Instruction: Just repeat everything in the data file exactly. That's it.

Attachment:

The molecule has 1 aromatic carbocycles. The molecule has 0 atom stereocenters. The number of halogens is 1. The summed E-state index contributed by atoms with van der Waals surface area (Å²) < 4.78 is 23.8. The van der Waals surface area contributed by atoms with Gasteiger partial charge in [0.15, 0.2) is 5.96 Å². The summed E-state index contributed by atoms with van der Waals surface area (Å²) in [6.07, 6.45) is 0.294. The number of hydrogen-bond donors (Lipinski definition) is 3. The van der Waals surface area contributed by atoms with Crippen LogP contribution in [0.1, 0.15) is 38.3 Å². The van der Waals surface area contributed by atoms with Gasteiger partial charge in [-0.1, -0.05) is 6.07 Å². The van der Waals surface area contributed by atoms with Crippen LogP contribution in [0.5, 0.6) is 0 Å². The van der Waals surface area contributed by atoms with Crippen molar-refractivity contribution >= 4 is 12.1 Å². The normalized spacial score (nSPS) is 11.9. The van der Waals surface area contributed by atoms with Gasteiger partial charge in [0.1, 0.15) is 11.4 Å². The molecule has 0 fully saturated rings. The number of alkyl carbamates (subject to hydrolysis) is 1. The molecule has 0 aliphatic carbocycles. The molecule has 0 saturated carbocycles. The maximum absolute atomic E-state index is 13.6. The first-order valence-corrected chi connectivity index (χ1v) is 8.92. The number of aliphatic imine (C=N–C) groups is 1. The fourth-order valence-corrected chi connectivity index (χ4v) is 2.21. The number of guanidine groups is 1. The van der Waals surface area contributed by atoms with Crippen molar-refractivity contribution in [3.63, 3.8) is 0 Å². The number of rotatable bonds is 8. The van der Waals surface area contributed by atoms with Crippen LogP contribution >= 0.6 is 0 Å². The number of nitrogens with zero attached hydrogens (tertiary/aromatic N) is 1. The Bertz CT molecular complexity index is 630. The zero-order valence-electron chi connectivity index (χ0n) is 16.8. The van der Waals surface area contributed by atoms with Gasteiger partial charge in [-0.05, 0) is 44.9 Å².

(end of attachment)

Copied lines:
The molecule has 1 aromatic carbocycles. The molecule has 0 atom stereocenters. The number of halogens is 1. The summed E-state index contributed by atoms with van der Waals surface area (Å²) < 4.78 is 23.8. The van der Waals surface area contributed by atoms with Gasteiger partial charge in [0.15, 0.2) is 5.96 Å². The summed E-state index contributed by atoms with van der Waals surface area (Å²) in [6.07, 6.45) is 0.294. The number of hydrogen-bond donors (Lipinski definition) is 3. The van der Waals surface area contributed by atoms with Crippen LogP contribution in [0.1, 0.15) is 38.3 Å². The van der Waals surface area contributed by atoms with Gasteiger partial charge in [-0.1, -0.05) is 6.07 Å². The van der Waals surface area contributed by atoms with Crippen LogP contribution in [0.5, 0.6) is 0 Å². The van der Waals surface area contributed by atoms with Crippen molar-refractivity contribution >= 4 is 12.1 Å². The normalized spacial score (nSPS) is 11.9. The van der Waals surface area contributed by atoms with Gasteiger partial charge in [0.1, 0.15) is 11.4 Å². The molecule has 0 fully saturated rings. The number of alkyl carbamates (subject to hydrolysis) is 1. The molecule has 0 aliphatic carbocycles. The molecule has 0 saturated carbocycles. The maximum absolute atomic E-state index is 13.6. The first-order valence-corrected chi connectivity index (χ1v) is 8.92. The number of aliphatic imine (C=N–C) groups is 1. The fourth-order valence-corrected chi connectivity index (χ4v) is 2.21. The number of guanidine groups is 1. The van der Waals surface area contributed by atoms with Crippen molar-refractivity contribution in [3.63, 3.8) is 0 Å². The number of rotatable bonds is 8. The van der Waals surface area contributed by atoms with Crippen LogP contribution >= 0.6 is 0 Å². The number of nitrogens with zero attached hydrogens (tertiary/aromatic N) is 1. The Bertz CT molecular complexity index is 630. The zero-order valence-electron chi connectivity index (χ0n) is 16.8. The van der Waals surface area contributed by atoms with Gasteiger partial charge in [-0.05, 0) is 44.9 Å².